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A Note on Free Legal Documents

Recently, we were asked to review an agreement that a client had obtained from a free online service. 

There are several providers of these documents online and they offer hundreds of documents.

The first danger is whether you have selected the correct document. If you are going into business with someone it may be appropriate to have a partnership agreement. However, what you may actually need is a shareholders agreement. This may seem like a technical distinction but unfortunately in law it is the technical distinctions that matter.

Selecting the wrong agreement can render the bulk of your contract, if not the whole thing, invalid. If that happens then you have lost the ability to ensure you determine how the terms of your agreement and it will be left to a judge to decide if you end up in a dispute. 

The next danger is the structuring of clauses. The template agreement we reviewed had several clauses that were advantages to the other party to the contract and not what we would recommend to our clients. This impacts on your rights in the commercial arrangement. For example, do you really want the other side to be able to cancel an agreement on as little as 7 days' notice?

Another issue we noticed was that the agreement needed to include some specific language that dealt with particular industry specific issues. In our experience there are very few clients who will not have a need for some degree of industry specific content in their agreements.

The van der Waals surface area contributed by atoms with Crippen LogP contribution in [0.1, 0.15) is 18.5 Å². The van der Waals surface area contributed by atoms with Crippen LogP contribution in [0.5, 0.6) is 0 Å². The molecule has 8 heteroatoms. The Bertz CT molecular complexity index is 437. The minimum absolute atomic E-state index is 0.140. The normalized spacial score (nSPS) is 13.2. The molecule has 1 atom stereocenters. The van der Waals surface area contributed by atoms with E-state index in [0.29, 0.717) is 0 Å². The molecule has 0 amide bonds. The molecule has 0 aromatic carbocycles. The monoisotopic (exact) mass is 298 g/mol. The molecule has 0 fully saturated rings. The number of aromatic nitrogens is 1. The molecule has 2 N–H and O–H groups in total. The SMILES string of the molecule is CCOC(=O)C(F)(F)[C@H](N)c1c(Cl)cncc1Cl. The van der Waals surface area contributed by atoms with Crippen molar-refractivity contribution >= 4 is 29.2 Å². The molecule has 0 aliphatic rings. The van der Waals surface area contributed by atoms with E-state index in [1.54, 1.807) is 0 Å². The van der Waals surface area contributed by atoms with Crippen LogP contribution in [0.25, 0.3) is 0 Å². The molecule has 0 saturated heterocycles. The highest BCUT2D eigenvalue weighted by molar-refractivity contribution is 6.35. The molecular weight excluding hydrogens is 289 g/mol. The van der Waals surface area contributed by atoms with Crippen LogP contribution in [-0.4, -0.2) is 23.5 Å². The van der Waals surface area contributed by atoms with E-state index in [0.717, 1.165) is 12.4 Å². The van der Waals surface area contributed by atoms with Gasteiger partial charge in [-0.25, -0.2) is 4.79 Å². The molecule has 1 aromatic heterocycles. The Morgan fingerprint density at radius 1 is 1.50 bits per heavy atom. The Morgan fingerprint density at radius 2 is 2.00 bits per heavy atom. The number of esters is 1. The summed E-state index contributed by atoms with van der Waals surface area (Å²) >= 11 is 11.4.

The next consideration is the jurisdiction that the agreement is based in. In the one we reviewed it stated it was a NSW agreement when the client was based in Queensland. This is a relatively minor issue but would make things a bit more difficult for the client if a dispute were to arise. 

On the extreme end of this issue is when the agreement is for a whole different country. Many of the free legal document providers are based in the USA meaning the agreements are structured in accordance with their laws. Australian agreements differ quite substantially from American agreements. There is some significant divergence between Australian and American contract law rendering American based documents almost completely useless in an Australian context. 

We could go on and on about all the issues that arise when you use a free template document. At the end of the day, having a lawyer draft an agreement for you can actually be a relative cheap exercise. That's especially the case as compared to the costs that would be incurred if a dispute arises because of a poorly drafted agreement. 

Liam Young